However, gender can be a helpful concept when it benefits the individual. For a company that produces products, gender may be an essential concept. It gives the company some directions or some clues as to how they can better package or promote their products to cater to consumer’s demands. Take for example a beauty salon may wish to target primarily women since being image-conscious is a much acknowledged mentality of the female species. The cult of youth, especially emphasized by the media, is almost deep rooted in women due to their attitudes towards physical beauty and “perfection”. Beauty salons target women’s consumeristic nature and idealistic aims of reaching artificial “perfection” to help them yield profits. Of course there is now an increasing number of males who are image-conscious, but it is not a widespread phenomenon yet. Hence, how can anyone say that the concept of gender, which includes attitudes and behaviour, is not helpful at all?

To sum it up, gender can still be a helpful concept in situations where one’s aims can be achieved. In fact, it promotes awareness of the general behaviour of the sexes. However, the concept of gender is not as helpful as it used to be in the past as seen from the shift in the roles of male and female, and the increasing difference in the needs of the past and present societies. One thing we all know is that the helpfulness of this concept will diminish as time goes, and this is necessary for the progress of the world.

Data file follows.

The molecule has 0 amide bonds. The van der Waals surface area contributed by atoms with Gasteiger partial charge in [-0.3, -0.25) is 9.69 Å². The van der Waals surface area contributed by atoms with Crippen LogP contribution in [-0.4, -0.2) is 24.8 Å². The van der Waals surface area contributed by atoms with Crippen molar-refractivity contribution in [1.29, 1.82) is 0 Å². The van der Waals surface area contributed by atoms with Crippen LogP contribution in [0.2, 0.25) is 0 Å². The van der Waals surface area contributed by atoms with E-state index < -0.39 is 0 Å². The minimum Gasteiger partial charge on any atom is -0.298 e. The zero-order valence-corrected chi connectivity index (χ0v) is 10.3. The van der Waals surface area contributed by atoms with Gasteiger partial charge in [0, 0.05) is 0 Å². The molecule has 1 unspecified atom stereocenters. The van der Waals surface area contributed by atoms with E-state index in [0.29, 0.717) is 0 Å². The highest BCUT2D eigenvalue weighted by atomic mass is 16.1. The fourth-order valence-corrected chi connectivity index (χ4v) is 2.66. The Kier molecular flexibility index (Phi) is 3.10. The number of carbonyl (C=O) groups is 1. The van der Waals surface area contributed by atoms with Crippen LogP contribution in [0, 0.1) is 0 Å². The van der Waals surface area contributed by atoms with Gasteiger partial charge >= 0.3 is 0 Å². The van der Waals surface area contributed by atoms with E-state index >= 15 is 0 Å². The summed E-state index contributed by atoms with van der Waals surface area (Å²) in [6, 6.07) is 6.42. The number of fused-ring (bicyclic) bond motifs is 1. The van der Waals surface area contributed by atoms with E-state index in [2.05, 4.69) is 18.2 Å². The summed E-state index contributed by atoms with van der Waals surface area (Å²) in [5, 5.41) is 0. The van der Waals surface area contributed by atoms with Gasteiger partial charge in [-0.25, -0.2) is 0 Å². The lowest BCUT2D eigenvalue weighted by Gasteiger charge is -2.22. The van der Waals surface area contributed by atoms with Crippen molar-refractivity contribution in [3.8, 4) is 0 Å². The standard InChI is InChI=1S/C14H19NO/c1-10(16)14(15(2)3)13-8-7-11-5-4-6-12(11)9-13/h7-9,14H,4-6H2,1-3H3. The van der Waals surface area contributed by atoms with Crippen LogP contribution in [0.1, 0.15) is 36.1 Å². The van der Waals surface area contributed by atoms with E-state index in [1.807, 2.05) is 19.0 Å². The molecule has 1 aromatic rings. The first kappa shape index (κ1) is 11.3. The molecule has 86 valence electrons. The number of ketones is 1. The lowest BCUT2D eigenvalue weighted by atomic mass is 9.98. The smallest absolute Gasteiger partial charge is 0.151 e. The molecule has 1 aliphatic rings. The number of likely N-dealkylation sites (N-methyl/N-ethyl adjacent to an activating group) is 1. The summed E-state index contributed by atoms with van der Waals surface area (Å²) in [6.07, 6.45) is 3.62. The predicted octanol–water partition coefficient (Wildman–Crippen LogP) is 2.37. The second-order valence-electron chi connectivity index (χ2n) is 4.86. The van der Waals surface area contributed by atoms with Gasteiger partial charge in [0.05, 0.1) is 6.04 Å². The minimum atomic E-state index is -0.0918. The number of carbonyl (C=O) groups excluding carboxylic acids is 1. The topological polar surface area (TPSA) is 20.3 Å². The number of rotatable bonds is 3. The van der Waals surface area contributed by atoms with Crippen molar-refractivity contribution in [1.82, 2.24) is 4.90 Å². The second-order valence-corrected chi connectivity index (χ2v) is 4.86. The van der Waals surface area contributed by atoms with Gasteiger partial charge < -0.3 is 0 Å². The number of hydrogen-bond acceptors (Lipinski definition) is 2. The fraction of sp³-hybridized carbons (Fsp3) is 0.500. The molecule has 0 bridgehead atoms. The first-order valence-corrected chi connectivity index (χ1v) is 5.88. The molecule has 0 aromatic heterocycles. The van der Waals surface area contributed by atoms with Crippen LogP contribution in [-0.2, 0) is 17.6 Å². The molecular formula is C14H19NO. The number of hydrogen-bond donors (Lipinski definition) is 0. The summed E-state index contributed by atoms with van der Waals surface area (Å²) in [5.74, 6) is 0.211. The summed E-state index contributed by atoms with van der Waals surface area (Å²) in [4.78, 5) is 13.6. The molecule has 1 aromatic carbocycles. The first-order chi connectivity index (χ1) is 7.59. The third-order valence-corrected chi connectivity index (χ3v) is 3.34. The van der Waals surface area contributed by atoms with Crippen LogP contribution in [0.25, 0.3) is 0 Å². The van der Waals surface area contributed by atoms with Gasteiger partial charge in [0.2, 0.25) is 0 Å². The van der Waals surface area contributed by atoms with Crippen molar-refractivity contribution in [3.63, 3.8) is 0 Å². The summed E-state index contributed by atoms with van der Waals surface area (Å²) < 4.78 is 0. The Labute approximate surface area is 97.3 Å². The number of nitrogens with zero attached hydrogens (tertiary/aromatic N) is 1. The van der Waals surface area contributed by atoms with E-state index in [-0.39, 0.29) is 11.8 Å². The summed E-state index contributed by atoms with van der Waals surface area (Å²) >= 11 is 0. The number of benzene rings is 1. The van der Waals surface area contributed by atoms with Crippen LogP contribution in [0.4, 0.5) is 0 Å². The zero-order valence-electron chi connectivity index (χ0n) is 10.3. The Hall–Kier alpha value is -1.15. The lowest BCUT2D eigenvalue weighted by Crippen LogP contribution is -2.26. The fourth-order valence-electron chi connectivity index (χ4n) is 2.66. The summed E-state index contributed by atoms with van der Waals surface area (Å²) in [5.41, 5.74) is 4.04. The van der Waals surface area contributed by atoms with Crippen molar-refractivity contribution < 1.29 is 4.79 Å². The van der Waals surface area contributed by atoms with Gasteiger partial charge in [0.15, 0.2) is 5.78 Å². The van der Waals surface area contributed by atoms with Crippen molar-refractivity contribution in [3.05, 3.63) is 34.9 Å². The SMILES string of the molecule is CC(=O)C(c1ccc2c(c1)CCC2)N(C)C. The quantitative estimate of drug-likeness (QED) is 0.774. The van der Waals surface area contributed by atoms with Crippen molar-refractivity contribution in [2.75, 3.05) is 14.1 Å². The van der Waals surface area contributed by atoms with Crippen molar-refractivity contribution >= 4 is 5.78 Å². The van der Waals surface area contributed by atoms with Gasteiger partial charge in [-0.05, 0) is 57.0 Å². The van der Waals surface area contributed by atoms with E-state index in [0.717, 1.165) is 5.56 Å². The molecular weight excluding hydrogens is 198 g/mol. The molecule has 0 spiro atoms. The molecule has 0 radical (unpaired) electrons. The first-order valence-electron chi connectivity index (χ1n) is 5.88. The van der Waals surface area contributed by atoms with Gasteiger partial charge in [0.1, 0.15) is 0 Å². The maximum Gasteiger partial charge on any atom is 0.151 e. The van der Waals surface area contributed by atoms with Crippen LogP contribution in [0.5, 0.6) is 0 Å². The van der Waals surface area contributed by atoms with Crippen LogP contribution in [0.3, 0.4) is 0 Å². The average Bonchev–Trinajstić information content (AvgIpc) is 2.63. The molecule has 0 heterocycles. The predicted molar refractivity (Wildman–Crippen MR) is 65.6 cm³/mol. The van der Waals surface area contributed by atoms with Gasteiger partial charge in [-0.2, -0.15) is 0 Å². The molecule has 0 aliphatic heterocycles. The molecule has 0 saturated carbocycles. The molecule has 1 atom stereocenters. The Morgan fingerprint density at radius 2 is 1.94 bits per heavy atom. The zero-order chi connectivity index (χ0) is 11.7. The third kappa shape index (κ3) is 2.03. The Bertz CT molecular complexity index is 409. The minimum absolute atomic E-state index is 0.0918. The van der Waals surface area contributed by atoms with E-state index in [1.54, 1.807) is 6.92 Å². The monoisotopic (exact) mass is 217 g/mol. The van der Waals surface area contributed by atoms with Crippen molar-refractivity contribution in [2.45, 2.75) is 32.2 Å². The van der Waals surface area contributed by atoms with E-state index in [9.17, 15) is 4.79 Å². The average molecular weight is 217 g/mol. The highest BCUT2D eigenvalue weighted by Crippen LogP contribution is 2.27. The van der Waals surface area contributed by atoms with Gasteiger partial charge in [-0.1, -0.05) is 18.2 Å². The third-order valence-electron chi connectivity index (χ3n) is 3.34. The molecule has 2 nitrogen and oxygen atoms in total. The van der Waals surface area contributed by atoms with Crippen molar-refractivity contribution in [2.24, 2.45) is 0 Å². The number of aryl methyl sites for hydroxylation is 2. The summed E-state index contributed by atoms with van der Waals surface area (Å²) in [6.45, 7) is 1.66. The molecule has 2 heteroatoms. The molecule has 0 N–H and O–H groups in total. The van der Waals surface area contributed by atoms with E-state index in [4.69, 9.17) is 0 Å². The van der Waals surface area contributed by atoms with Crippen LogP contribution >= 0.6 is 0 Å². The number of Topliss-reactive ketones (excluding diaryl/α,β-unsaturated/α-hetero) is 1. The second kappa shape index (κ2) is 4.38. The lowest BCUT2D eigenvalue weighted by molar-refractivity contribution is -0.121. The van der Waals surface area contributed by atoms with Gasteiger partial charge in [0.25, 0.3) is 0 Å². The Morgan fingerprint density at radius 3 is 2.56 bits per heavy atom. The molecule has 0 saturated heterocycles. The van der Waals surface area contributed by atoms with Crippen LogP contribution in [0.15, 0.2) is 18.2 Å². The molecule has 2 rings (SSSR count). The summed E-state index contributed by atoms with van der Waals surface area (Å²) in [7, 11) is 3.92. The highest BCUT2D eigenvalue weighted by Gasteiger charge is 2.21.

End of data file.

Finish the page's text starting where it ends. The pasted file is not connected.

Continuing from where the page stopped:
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Assess the view that the appreciation of the arts is only for the rich.

Adapted from: http://gpessays.com/art/assess-the-view-that-the-appreciation-of-the-arts-is-only-for-the-rich

The view examined here is one that states that only the rich are able to appreciate the arts. Is this true or false? It depends on our definition of ‘the arts’ Furthermore, who are we referring to when we speak of the rich? It is impossible to define the arts. Is a statue of Madonna covered with elephant dung considered part of the “arts”? Some could consider “Water lilies” by Monet a work of magnificent art, but others would consider it a mediocre painting, nothing more.

However, it is the general opinion that the arts are composed of certain key aspects: namely, music, dance, painting, sculpture, and other areas. But something must be said of the arts; whichever form it takes, art transcends boundaries: social boundaries. What I mean is that everybody is able to appreciate art, but in different forms. For example, a person from the middle-to-upper classes might view the musical “Miss Saigon” as a great work of art; however, someone of a lower socioeconomic class unacquainted with musicals might not be able to appreciate it, preferring to listen to folk songs which the middle and high class citizen may not be able to appreciate. Hence, I disagree with the above-mentioned view that only the rich can appreciate the arts.